Eschscholzia californica
Common Name: California poppy 
Type: Herbaceous perennial
Family: Papaveraceae
Native Range: Western United States
Zone: 6 to 10
Height: 1.00 to 1.50 feet
Spread: 1.00 to 1.50 feet
Bloom Time: June to July
Bloom Description: Orange to orange-yellow
Sun: Full sun
Water: Medium
Maintenance: Low
Suggested Use: Annual
Flower: Showy


Cool weather annual or short-lived perennial that is easily grown in sandy, poor to average, well-drained soils in full sun. Sharp soil drainage is essential. Sow seed directly in the garden at the last spring frost date or start plants in pots indoors 2-3 weeks prior to last spring frost date. Seed may be sown in fall in USDA Zones 6-10. Deadhead flowers regularly to promote additional bloom, but leave some flowerheads for self-seeding. Plants are more apt to perform as short-lived perennials in USDA Zones 8-10.

Noteworthy Characteristics

Eschscholzia californica, commonly called California poppy, is the state flower of California. It is native to hillsides, roads and open areas from southern Washington south through California, Nevada and New Mexico to northern Mexico. Plants grow in loose, free-branching mounds to 12-15” tall and as wide, with finely divided, fern-like, blue-green leaves. Single, cup-shaped, 4-petaled, silky flowers (3” diameter) are typically bright orange or less frequently yellow-orange. Flowers bloom on long stems from late spring to early summer. Flowers close up in rainy or cloudy weather and at night. Flowers give way to dehiscent seed capsules which split open when ripe to release seeds. Plant foliage turns straw-brown after flowering. Cultivars are available in semi-double to double forms in additional colors including white, pink, red, lilac and purple.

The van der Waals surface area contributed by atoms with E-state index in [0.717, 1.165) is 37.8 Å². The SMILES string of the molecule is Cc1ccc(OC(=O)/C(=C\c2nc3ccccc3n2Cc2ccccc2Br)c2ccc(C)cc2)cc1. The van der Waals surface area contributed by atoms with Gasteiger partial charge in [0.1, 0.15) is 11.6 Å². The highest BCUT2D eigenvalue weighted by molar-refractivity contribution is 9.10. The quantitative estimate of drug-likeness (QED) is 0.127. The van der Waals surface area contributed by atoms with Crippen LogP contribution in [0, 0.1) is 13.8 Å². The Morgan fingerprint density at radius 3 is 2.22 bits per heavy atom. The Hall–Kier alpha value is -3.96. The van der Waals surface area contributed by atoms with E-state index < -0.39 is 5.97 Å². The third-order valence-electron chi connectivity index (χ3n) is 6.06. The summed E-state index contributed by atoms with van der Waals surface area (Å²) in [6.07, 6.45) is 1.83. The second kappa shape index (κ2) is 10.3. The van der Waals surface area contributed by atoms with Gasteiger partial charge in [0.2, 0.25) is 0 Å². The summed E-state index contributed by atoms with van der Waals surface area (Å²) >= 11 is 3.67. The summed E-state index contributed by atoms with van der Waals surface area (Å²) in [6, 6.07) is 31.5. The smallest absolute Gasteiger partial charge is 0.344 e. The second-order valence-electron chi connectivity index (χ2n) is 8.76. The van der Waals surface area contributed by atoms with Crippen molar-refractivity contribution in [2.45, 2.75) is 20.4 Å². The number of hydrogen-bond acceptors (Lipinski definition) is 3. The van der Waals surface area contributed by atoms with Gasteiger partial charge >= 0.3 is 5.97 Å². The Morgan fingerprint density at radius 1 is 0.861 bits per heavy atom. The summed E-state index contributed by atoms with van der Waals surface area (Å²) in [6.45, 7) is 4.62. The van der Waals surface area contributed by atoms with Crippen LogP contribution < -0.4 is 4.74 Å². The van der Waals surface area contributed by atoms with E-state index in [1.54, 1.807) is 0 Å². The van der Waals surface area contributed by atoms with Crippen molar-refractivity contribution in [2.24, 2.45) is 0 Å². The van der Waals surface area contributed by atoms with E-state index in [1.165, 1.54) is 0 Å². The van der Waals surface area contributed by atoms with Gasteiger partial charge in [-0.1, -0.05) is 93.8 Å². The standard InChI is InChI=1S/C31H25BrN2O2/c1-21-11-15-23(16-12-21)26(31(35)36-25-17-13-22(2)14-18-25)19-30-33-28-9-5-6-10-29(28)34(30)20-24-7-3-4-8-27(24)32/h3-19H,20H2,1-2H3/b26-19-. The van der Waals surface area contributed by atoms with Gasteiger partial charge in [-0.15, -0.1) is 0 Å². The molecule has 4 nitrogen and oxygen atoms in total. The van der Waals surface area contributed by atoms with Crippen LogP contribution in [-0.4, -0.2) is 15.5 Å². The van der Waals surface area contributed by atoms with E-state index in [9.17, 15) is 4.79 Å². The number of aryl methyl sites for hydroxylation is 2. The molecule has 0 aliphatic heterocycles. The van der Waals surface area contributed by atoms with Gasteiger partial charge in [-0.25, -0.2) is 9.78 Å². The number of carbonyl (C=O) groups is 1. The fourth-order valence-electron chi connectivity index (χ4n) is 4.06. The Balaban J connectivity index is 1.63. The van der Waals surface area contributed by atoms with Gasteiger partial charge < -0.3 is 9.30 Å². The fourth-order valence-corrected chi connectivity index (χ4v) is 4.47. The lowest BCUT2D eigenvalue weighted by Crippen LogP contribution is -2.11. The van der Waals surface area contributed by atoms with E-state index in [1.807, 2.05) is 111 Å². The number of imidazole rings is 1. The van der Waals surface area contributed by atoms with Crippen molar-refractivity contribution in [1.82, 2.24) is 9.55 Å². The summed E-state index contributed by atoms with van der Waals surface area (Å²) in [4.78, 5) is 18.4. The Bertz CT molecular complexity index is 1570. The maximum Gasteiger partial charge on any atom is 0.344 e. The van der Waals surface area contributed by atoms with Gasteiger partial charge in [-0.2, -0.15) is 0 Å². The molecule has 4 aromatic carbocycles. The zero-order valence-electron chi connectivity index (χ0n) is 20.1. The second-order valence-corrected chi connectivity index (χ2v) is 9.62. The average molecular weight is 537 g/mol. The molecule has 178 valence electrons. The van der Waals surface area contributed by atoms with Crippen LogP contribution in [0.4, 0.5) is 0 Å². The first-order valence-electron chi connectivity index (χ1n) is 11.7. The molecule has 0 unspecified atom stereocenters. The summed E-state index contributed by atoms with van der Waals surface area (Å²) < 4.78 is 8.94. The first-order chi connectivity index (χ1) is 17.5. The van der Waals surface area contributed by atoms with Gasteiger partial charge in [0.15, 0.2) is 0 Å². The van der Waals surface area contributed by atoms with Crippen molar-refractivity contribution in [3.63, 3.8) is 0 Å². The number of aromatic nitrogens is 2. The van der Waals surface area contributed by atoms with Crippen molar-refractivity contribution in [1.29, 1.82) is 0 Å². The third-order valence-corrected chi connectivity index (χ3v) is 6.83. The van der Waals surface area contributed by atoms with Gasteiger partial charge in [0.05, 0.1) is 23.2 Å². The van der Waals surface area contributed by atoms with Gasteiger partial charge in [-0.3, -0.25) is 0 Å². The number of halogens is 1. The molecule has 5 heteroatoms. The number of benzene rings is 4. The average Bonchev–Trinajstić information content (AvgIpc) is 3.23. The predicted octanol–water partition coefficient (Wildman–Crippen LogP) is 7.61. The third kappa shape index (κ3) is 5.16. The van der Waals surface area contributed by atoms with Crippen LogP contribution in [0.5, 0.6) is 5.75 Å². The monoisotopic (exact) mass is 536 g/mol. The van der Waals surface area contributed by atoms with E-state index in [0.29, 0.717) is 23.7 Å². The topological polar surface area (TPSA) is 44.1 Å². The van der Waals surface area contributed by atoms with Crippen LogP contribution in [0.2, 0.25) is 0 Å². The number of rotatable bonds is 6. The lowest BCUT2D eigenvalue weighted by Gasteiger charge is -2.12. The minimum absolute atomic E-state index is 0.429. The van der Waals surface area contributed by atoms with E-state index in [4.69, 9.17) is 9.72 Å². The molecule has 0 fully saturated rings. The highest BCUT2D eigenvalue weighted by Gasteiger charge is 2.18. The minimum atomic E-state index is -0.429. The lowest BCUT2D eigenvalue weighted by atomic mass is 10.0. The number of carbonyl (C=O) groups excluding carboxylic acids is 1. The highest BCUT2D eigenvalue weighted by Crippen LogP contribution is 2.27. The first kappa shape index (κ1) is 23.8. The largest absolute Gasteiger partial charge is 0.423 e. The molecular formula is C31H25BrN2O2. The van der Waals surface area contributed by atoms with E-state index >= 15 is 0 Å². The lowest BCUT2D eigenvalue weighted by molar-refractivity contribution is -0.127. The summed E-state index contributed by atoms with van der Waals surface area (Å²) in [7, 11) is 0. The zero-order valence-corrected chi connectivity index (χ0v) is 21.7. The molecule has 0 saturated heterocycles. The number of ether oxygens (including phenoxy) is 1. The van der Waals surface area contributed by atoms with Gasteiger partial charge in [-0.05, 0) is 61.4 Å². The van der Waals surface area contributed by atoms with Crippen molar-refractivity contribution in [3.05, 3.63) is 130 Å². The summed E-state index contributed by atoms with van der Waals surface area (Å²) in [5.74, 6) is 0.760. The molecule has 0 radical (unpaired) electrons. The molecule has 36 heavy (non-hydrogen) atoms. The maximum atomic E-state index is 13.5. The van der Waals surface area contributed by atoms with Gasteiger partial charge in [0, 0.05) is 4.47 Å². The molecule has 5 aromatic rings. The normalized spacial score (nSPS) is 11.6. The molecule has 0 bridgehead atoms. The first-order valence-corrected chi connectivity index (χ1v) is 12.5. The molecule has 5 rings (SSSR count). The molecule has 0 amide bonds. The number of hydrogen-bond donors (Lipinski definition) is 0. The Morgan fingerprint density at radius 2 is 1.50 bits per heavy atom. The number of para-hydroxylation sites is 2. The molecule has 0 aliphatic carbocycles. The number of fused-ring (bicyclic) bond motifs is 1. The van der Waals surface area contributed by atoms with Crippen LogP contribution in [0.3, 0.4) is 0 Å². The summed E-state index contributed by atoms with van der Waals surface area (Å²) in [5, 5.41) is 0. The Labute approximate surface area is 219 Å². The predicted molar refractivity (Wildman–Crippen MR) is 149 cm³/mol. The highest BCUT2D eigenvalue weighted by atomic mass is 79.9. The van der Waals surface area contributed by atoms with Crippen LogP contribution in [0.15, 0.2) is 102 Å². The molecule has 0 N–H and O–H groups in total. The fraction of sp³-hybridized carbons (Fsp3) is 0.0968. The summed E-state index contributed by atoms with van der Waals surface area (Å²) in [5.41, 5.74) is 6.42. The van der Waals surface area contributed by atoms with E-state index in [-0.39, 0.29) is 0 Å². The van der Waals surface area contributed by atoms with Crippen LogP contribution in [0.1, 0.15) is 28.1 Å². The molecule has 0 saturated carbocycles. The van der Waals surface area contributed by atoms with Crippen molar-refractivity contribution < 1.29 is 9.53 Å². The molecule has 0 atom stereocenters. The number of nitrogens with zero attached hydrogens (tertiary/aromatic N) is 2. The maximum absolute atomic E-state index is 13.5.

Genus name honors Johann Friedrich Eschscholtz (1793-1831) of Tartu (Dorpat), Estonia, who accompanied Otto von Kotzebue on his first expedition around the world (1815-1818).

Specific epithet means of California.


No serious insect or disease problems.


Beds, border fronts, rock gardens, along paths or walkways, or containers. Good selection for large naturalized plantings in locations where plants freely reseed.